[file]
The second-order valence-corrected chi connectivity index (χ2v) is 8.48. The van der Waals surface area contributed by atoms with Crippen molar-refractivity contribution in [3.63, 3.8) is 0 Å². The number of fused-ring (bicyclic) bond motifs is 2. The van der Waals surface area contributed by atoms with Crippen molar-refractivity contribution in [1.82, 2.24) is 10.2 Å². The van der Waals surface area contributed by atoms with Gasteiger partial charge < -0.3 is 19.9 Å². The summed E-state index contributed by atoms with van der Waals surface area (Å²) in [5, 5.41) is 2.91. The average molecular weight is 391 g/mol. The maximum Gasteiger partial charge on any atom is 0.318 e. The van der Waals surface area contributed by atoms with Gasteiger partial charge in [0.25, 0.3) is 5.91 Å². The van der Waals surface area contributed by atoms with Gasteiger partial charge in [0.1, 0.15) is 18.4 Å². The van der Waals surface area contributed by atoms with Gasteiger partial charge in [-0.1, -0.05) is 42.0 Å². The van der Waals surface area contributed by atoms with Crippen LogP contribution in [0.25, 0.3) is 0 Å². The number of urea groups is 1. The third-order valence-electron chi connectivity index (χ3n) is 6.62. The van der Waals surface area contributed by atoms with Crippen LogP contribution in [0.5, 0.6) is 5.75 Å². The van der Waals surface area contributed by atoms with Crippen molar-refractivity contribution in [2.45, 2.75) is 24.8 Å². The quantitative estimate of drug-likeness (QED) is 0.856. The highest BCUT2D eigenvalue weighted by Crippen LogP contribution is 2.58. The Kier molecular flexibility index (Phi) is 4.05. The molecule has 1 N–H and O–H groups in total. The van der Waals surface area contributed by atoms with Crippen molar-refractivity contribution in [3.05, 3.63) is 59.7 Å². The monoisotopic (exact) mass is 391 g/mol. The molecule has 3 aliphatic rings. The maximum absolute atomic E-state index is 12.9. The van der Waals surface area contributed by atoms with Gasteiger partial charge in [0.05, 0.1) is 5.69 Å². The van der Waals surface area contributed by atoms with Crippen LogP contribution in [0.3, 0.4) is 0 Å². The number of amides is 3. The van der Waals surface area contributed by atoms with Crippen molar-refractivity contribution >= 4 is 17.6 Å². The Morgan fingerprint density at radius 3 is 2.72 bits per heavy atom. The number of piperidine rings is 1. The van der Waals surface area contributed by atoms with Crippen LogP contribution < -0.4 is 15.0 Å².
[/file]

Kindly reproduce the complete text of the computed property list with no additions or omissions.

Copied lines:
The second-order valence-corrected chi connectivity index (χ2v) is 8.48. The van der Waals surface area contributed by atoms with Crippen molar-refractivity contribution in [3.63, 3.8) is 0 Å². The number of fused-ring (bicyclic) bond motifs is 2. The van der Waals surface area contributed by atoms with Crippen molar-refractivity contribution in [1.82, 2.24) is 10.2 Å². The van der Waals surface area contributed by atoms with Gasteiger partial charge < -0.3 is 19.9 Å². The summed E-state index contributed by atoms with van der Waals surface area (Å²) in [5, 5.41) is 2.91. The average molecular weight is 391 g/mol. The maximum Gasteiger partial charge on any atom is 0.318 e. The van der Waals surface area contributed by atoms with Gasteiger partial charge in [0.25, 0.3) is 5.91 Å². The van der Waals surface area contributed by atoms with Gasteiger partial charge in [0.1, 0.15) is 18.4 Å². The van der Waals surface area contributed by atoms with Gasteiger partial charge in [-0.1, -0.05) is 42.0 Å². The van der Waals surface area contributed by atoms with Crippen LogP contribution in [0.25, 0.3) is 0 Å². The number of urea groups is 1. The third-order valence-electron chi connectivity index (χ3n) is 6.62. The van der Waals surface area contributed by atoms with Crippen LogP contribution in [0.5, 0.6) is 5.75 Å². The van der Waals surface area contributed by atoms with Crippen molar-refractivity contribution in [2.45, 2.75) is 24.8 Å². The quantitative estimate of drug-likeness (QED) is 0.856. The highest BCUT2D eigenvalue weighted by Crippen LogP contribution is 2.58. The Kier molecular flexibility index (Phi) is 4.05. The molecule has 1 N–H and O–H groups in total. The van der Waals surface area contributed by atoms with Crippen molar-refractivity contribution in [3.05, 3.63) is 59.7 Å². The monoisotopic (exact) mass is 391 g/mol. The molecule has 3 aliphatic rings. The maximum absolute atomic E-state index is 12.9. The van der Waals surface area contributed by atoms with Gasteiger partial charge in [0.05, 0.1) is 5.69 Å². The van der Waals surface area contributed by atoms with Crippen LogP contribution in [0.3, 0.4) is 0 Å². The number of amides is 3. The van der Waals surface area contributed by atoms with Crippen molar-refractivity contribution >= 4 is 17.6 Å². The Morgan fingerprint density at radius 3 is 2.72 bits per heavy atom. The number of piperidine rings is 1. The van der Waals surface area contributed by atoms with Crippen LogP contribution < -0.4 is 15.0 Å².